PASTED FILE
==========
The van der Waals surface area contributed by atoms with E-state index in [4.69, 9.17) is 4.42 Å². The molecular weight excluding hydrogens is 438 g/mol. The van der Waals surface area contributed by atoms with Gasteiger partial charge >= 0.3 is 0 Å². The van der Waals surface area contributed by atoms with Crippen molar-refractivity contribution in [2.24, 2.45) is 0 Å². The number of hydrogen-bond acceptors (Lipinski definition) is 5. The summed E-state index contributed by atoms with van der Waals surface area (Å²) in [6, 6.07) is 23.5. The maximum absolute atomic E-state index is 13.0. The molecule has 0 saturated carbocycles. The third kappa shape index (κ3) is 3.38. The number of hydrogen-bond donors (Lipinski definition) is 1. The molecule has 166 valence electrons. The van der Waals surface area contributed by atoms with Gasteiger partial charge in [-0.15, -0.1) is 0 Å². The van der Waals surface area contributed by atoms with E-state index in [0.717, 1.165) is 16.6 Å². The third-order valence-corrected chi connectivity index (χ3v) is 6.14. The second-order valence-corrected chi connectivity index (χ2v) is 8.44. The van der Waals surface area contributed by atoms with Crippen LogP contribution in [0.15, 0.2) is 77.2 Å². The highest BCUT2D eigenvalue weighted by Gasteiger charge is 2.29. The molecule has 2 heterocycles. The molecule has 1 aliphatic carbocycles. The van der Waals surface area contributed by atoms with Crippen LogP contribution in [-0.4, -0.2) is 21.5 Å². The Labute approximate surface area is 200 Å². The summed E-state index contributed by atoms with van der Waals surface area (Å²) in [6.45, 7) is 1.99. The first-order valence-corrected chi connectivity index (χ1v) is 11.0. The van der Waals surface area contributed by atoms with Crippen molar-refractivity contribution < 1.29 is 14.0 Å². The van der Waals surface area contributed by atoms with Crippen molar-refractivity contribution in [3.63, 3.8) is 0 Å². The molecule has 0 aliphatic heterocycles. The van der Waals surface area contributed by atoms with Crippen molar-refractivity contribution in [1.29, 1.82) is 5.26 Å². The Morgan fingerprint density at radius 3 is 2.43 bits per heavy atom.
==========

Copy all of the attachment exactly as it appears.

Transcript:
The van der Waals surface area contributed by atoms with E-state index in [4.69, 9.17) is 4.42 Å². The molecular weight excluding hydrogens is 438 g/mol. The van der Waals surface area contributed by atoms with Gasteiger partial charge >= 0.3 is 0 Å². The van der Waals surface area contributed by atoms with Crippen molar-refractivity contribution in [2.24, 2.45) is 0 Å². The number of hydrogen-bond acceptors (Lipinski definition) is 5. The summed E-state index contributed by atoms with van der Waals surface area (Å²) in [6, 6.07) is 23.5. The maximum absolute atomic E-state index is 13.0. The molecule has 0 saturated carbocycles. The third kappa shape index (κ3) is 3.38. The number of hydrogen-bond donors (Lipinski definition) is 1. The molecule has 166 valence electrons. The van der Waals surface area contributed by atoms with Gasteiger partial charge in [-0.15, -0.1) is 0 Å². The van der Waals surface area contributed by atoms with E-state index in [0.717, 1.165) is 16.6 Å². The third-order valence-corrected chi connectivity index (χ3v) is 6.14. The second-order valence-corrected chi connectivity index (χ2v) is 8.44. The van der Waals surface area contributed by atoms with Crippen LogP contribution in [0.15, 0.2) is 77.2 Å². The highest BCUT2D eigenvalue weighted by Gasteiger charge is 2.29. The molecule has 2 heterocycles. The molecule has 1 aliphatic carbocycles. The van der Waals surface area contributed by atoms with Crippen LogP contribution in [-0.4, -0.2) is 21.5 Å². The Labute approximate surface area is 200 Å². The summed E-state index contributed by atoms with van der Waals surface area (Å²) in [6.45, 7) is 1.99. The first-order valence-corrected chi connectivity index (χ1v) is 11.0. The van der Waals surface area contributed by atoms with Crippen molar-refractivity contribution < 1.29 is 14.0 Å². The van der Waals surface area contributed by atoms with Crippen molar-refractivity contribution in [3.63, 3.8) is 0 Å². The molecule has 0 aliphatic heterocycles. The van der Waals surface area contributed by atoms with Crippen molar-refractivity contribution in [1.29, 1.82) is 5.26 Å². The Morgan fingerprint density at radius 3 is 2.43 bits per heavy atom.